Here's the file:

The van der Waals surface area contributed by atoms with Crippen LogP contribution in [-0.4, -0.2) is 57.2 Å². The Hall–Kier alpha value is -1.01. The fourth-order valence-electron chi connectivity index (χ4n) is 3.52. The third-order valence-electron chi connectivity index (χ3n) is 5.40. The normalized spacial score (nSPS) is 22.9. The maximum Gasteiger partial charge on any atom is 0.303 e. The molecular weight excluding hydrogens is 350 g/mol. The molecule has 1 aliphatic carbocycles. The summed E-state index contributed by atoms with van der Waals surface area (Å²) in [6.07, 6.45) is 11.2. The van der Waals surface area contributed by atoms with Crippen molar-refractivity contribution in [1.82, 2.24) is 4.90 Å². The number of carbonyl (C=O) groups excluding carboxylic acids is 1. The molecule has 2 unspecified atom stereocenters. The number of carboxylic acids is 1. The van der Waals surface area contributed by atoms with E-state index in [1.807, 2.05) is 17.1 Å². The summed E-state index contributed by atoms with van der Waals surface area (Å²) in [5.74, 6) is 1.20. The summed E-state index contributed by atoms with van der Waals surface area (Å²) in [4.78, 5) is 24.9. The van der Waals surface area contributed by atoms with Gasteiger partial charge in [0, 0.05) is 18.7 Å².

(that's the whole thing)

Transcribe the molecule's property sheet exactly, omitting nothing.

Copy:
The van der Waals surface area contributed by atoms with Crippen LogP contribution in [-0.4, -0.2) is 57.2 Å². The Hall–Kier alpha value is -1.01. The fourth-order valence-electron chi connectivity index (χ4n) is 3.52. The third-order valence-electron chi connectivity index (χ3n) is 5.40. The normalized spacial score (nSPS) is 22.9. The maximum Gasteiger partial charge on any atom is 0.303 e. The molecular weight excluding hydrogens is 350 g/mol. The molecule has 1 aliphatic carbocycles. The summed E-state index contributed by atoms with van der Waals surface area (Å²) in [6.07, 6.45) is 11.2. The van der Waals surface area contributed by atoms with Crippen molar-refractivity contribution in [1.82, 2.24) is 4.90 Å². The number of carbonyl (C=O) groups excluding carboxylic acids is 1. The molecule has 2 unspecified atom stereocenters. The number of carboxylic acids is 1. The van der Waals surface area contributed by atoms with E-state index in [1.807, 2.05) is 17.1 Å². The summed E-state index contributed by atoms with van der Waals surface area (Å²) in [5.74, 6) is 1.20. The summed E-state index contributed by atoms with van der Waals surface area (Å²) in [4.78, 5) is 24.9. The van der Waals surface area contributed by atoms with Gasteiger partial charge in [0, 0.05) is 18.7 Å².